The room appeared huge compared to the confined, orderly spaces she was used to at the guest-house, probably because there was hardly any furniture. Next to an impossibly old-fashioned couch with flowery upholstering, sagging seats and faded satin cushions as well as two equally old armchairs stood one cupboard with glass doors. It was mostly empty. There was a low sideboard with a modern flat screen TV in one corner of the room and a high, plain shelf with books in the other corner.
That was it. Everything around her looked old, barely used in recent times but probably intensively used decades ago. There were no photos of anyone to be seen, only one huge, round, ornately decorated mirror right in the center of the longer wall. Strangely enough, there was not a potted plant or flower vase in sight. And that in the home of a gardener by profession and passion. If she were living here, she would—hold on, she was not living here and never would, so why should she let her thoughts wander like that?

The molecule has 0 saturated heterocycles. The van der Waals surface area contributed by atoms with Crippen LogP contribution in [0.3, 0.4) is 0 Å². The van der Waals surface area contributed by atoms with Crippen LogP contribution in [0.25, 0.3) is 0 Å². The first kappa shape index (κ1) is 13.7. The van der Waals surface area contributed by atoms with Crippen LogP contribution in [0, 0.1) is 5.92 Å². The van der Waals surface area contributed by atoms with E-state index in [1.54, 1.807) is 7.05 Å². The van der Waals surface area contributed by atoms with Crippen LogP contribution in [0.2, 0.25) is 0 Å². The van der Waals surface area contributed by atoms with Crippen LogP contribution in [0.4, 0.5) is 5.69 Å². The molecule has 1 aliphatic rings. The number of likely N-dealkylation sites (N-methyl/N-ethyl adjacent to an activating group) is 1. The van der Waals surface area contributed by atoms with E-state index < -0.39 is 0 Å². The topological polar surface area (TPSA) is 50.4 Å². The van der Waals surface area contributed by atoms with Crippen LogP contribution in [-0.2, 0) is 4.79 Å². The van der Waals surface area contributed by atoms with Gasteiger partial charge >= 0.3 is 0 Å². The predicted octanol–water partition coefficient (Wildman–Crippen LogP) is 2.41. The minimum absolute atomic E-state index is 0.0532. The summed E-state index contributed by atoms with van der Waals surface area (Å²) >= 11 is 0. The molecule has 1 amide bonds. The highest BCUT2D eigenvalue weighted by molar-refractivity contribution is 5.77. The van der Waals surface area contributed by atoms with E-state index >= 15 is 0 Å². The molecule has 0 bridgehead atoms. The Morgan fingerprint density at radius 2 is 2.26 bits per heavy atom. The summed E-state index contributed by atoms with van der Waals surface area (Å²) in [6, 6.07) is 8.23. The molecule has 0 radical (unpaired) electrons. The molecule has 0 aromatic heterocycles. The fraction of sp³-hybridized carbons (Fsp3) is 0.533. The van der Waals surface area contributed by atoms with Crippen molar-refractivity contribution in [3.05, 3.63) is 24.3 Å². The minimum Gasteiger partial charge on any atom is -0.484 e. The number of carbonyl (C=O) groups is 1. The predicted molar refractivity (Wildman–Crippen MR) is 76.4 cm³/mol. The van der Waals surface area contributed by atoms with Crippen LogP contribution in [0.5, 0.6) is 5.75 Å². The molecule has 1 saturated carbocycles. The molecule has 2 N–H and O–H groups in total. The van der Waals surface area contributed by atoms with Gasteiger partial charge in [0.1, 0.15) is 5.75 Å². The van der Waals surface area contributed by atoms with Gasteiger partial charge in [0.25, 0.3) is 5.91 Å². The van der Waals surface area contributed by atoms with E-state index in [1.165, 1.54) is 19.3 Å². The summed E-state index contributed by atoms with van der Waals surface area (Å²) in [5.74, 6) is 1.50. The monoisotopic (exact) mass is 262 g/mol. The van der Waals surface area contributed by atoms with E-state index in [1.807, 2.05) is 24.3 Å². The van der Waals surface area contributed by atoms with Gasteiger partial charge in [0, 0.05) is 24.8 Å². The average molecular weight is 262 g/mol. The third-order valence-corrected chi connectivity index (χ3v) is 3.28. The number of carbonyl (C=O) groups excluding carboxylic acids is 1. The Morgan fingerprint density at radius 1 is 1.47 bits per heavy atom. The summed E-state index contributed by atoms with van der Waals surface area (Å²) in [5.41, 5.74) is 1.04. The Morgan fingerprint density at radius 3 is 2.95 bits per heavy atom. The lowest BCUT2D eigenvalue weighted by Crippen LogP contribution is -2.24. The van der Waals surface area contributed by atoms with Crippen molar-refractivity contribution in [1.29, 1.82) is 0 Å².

Her musings as to what this room said about its inhabitant and as to why she was so interested in that were interrupted by Michael’s teasing voice preceding his entrance.
“I feel so honored that you’ve brought me your first cake to taste. This is your first cake for the business, isn’t it?”
“No need to feel honored, Mr. Newland. I haven’t come here in search of your expert advice in culinary matters. I’d rather poison you than one of those sweet village folks, that’s why I came here,” she said, astonished at being in such a joking mood.
Laughing good-naturedly, he placed two intricately painted plates and two incongruously plain white coffee mugs on the table. He lifted the cover off the tray, sniffed at the cake and whistled in a low, appreciative way.
“I daresay this is how Adam must have felt with Eve. This cake of yours looks and smells so tempting, I wouldn’t want to miss a bite even knowing it was chock full of poison. I’m defenseless against this temptation.”
(To be continued tomorrow.)